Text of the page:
Supporting a Saudi-US defense pact; rejecting nuclearization

Supporting a Saudi-US defense pact; rejecting nuclearization

Israel should hope the US acts to bring an end to Iran's threatening capabilities


Mohammed bin Salman’s statements on normalization with Israel attest to the seriousness of his efforts in this process and are also designed to prepare public opinion in the kingdom.

The three leaders – Joe Biden, bin Salman, and Netanyahu – have many reasons to try hard and reach a peace deal. The narrow window of opportunity for the three has had them explore the maneuvering room they have and find creative solutions in order to overcome the hurdles on the way: Saudi Arabia demands uranium enrichment capabilities, a defense pact, and real progress in the Palestinian track. Another issue that needs to be decided in Israel is a US-Israel defense pact. If the Israeli defense establishment becomes convinced that the pros outweigh the cons, then the current point in time presents an opportunity to reach such a deal as part of a grand bargain.

The laundry list that Saudi Arabia has sought to get from the US is long. Not only do some pose no real problems for Israel – but they also benefit it. Thus, Israel should not be opposed to a US-Saudi defense alliance. Jerusalem has a vested interest in bolstering the US commitment to its allies in the region, and therefore it should support such a development, even in public.

As for providing advanced US weapon systems to Saudi Arabia, Israel should condition its support on having Washington take steps to cement its qualitative edge. This could take the form of bolstering Israel’s capabilities if the arms sold to Saudi Arabia are deemed to be chipping away at Israel’s superiority. There is a big dilemma when it comes to Saudi Arabia’s demand for US support in setting up a civilian nuclear program, which would include the ability to enrich uranium. You don’t need to be a nuclear expert to understand what purpose this could serve. Having Riyadh join the nuclear club will expand nuclear proliferation in the region, with other countries racing to get enrichment capabilities on their territory.

As far as Israel is concerned, the ideal response from Biden would be along the lines of Saudi Arabia will not have nuclear enrichment, and neither will Iran. Namely, rather than have Saudi Arabia try to keep up with Iran by getting enrichment capabilities, the US will act to bring an neutralize Iran’s threatening capabilities. This response will not only make Saudi Arabia less concerned but will also prevent a nuclear arms race in the region and send a clear message as for the global standard that has to be upheld when it comes to nuclear capabilities.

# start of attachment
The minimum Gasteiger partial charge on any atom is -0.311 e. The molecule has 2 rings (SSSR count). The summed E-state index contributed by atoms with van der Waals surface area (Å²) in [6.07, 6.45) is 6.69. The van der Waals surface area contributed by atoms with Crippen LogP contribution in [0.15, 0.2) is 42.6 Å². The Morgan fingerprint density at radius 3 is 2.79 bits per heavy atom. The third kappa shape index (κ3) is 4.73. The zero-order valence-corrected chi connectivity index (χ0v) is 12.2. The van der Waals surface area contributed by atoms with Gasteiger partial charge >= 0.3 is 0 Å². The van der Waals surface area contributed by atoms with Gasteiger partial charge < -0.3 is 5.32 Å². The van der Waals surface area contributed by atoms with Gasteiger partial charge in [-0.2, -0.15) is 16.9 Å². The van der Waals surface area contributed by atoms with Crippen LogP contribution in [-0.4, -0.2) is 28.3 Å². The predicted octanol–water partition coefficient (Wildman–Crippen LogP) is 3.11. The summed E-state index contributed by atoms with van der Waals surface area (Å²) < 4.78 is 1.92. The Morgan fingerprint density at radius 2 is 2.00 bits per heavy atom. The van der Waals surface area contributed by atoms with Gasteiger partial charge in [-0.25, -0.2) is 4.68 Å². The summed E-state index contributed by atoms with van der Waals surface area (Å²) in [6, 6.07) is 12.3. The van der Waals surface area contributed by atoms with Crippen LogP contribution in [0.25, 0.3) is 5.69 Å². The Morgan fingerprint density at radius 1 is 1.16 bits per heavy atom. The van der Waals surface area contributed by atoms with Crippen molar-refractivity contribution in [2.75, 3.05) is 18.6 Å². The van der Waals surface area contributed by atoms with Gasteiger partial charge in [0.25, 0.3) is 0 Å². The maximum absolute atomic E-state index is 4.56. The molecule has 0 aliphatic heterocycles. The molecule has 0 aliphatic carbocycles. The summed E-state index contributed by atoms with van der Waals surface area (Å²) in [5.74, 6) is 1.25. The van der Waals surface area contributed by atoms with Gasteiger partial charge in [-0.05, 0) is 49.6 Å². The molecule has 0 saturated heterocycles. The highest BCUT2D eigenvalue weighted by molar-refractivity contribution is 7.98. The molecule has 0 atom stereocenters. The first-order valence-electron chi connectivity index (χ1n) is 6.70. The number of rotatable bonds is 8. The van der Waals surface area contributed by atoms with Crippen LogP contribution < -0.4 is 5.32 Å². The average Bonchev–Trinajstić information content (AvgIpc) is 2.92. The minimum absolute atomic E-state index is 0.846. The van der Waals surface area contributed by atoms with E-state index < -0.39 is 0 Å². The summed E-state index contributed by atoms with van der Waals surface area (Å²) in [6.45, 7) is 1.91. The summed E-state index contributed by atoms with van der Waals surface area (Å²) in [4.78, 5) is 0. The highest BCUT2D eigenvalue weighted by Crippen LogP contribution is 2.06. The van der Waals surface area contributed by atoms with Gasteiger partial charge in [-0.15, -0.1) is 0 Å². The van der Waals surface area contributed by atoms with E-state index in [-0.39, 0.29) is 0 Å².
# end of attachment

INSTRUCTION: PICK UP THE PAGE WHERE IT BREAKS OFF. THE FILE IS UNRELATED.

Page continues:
But the Biden administration has so far gone in the other direction, and it could not be expected to take such a radical turn back. One can assume that the proposals that will be put forward will focus on the various arrangements that would ensure that the US keeps control over a Saudi nuclear program in a way that would prevent it from having military dimensions. A US-Saudi defense pact will also provide various means for the US to keep oversight over Riyadh’s actions. All this will be able to reduce the threats, but it would not be enough to assuage Israel’s fears or prevent a nuclear arms race in the region. As for the Palestinian issues, the expectation in Riyadh is that a meaningful process will put this back on the table and give the Saudi Peace Initiative from 2002 more weight when it comes to ending the Israeli-Arab conflict. The US administration may have been holding on to this prospect to put more pressure on Israel and to have the Palestinian issue move forward along the lines it wishes. This could result in Israel being asked to make concessions that it cannot realistically make. The main criteria under which Israel has to formulate its stand is reversibility: Israel must not agree to concessions that are irreversible (or that the price of reversing them is too steep).

At this point, it is hard to assess whether one should support or oppose a defense pact between Israel and the US, as this would ultimately boil down to what the details of such a deal will be once negotiations conclude. Just like there is medicine without unwanted side effects, such processes always come with drawbacks. Israel should determine its stance based on the overall calculus.

The more the proposed draft bolsters Israel’s deterrence, guarantees its freedom of operation and its ability to defend itself by itself while increasing the US commitment to bolstering the Israeli military capabilities and qualitative edge, and if it all deepens the bipartisan commitment toward the Jewish state, then the Israeli stance will lean more toward a “yes.” One such option is having the US be bound to help Israel only when there is an existential threat, thus potentially resolving the issue of limiting Israel’s freedom of action in this regard, Israel will ask that the overall factors take into account the Saudi component. The combustible security situation has increased the risk of violent incidents in Judea and Samaria, the Gaza Strip, and Jerusalem, as well as in Israeli prisons and on the northern border. This could adversely impact the overall public opinion on the Arab street, which wields power in decision points. In such a situation, any mini-crisis could become a big obstacle.

Published in Israel Hayom, October 25, 2023.

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